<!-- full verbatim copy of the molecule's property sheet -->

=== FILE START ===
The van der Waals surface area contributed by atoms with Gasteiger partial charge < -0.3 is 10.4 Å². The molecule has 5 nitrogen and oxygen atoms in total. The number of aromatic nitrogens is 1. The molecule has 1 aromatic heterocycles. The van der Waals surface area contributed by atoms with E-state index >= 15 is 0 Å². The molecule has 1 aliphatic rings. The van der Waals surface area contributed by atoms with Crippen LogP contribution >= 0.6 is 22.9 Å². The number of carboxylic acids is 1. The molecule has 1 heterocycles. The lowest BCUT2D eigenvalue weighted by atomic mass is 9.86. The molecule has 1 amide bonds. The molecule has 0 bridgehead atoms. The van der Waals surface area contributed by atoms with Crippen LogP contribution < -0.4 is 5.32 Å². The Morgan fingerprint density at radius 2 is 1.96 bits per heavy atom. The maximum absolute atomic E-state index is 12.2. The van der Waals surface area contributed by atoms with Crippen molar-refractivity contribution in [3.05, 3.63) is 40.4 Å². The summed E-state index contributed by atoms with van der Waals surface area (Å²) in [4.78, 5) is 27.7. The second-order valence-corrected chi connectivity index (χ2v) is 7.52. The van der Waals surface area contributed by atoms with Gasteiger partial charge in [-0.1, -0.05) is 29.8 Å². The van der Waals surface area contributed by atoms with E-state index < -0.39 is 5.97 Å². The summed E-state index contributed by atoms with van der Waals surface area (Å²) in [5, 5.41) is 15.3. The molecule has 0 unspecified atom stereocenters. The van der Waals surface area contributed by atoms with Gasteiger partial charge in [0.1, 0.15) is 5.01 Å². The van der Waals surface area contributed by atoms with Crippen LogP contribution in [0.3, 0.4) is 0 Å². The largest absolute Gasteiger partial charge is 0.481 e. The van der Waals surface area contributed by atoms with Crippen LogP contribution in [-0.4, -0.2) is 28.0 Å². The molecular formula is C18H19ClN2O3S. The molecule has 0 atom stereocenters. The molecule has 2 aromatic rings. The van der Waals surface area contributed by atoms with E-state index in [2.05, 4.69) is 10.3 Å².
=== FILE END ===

The van der Waals surface area contributed by atoms with Gasteiger partial charge < -0.3 is 10.4 Å². The molecule has 5 nitrogen and oxygen atoms in total. The number of aromatic nitrogens is 1. The molecule has 1 aromatic heterocycles. The van der Waals surface area contributed by atoms with E-state index >= 15 is 0 Å². The molecule has 1 aliphatic rings. The van der Waals surface area contributed by atoms with Crippen LogP contribution >= 0.6 is 22.9 Å². The number of carboxylic acids is 1. The molecule has 1 heterocycles. The lowest BCUT2D eigenvalue weighted by atomic mass is 9.86. The molecule has 1 amide bonds. The molecule has 0 bridgehead atoms. The van der Waals surface area contributed by atoms with Crippen LogP contribution < -0.4 is 5.32 Å². The Morgan fingerprint density at radius 2 is 1.96 bits per heavy atom. The maximum absolute atomic E-state index is 12.2. The van der Waals surface area contributed by atoms with Crippen molar-refractivity contribution in [3.05, 3.63) is 40.4 Å². The summed E-state index contributed by atoms with van der Waals surface area (Å²) in [4.78, 5) is 27.7. The second-order valence-corrected chi connectivity index (χ2v) is 7.52. The van der Waals surface area contributed by atoms with Gasteiger partial charge in [-0.1, -0.05) is 29.8 Å². The van der Waals surface area contributed by atoms with E-state index < -0.39 is 5.97 Å². The summed E-state index contributed by atoms with van der Waals surface area (Å²) in [5, 5.41) is 15.3. The molecule has 0 unspecified atom stereocenters. The van der Waals surface area contributed by atoms with Gasteiger partial charge in [0.1, 0.15) is 5.01 Å². The van der Waals surface area contributed by atoms with Crippen LogP contribution in [0.3, 0.4) is 0 Å². The largest absolute Gasteiger partial charge is 0.481 e. The van der Waals surface area contributed by atoms with Crippen LogP contribution in [-0.4, -0.2) is 28.0 Å². The molecular formula is C18H19ClN2O3S. The molecule has 0 atom stereocenters. The molecule has 2 aromatic rings. The van der Waals surface area contributed by atoms with E-state index in [2.05, 4.69) is 10.3 Å².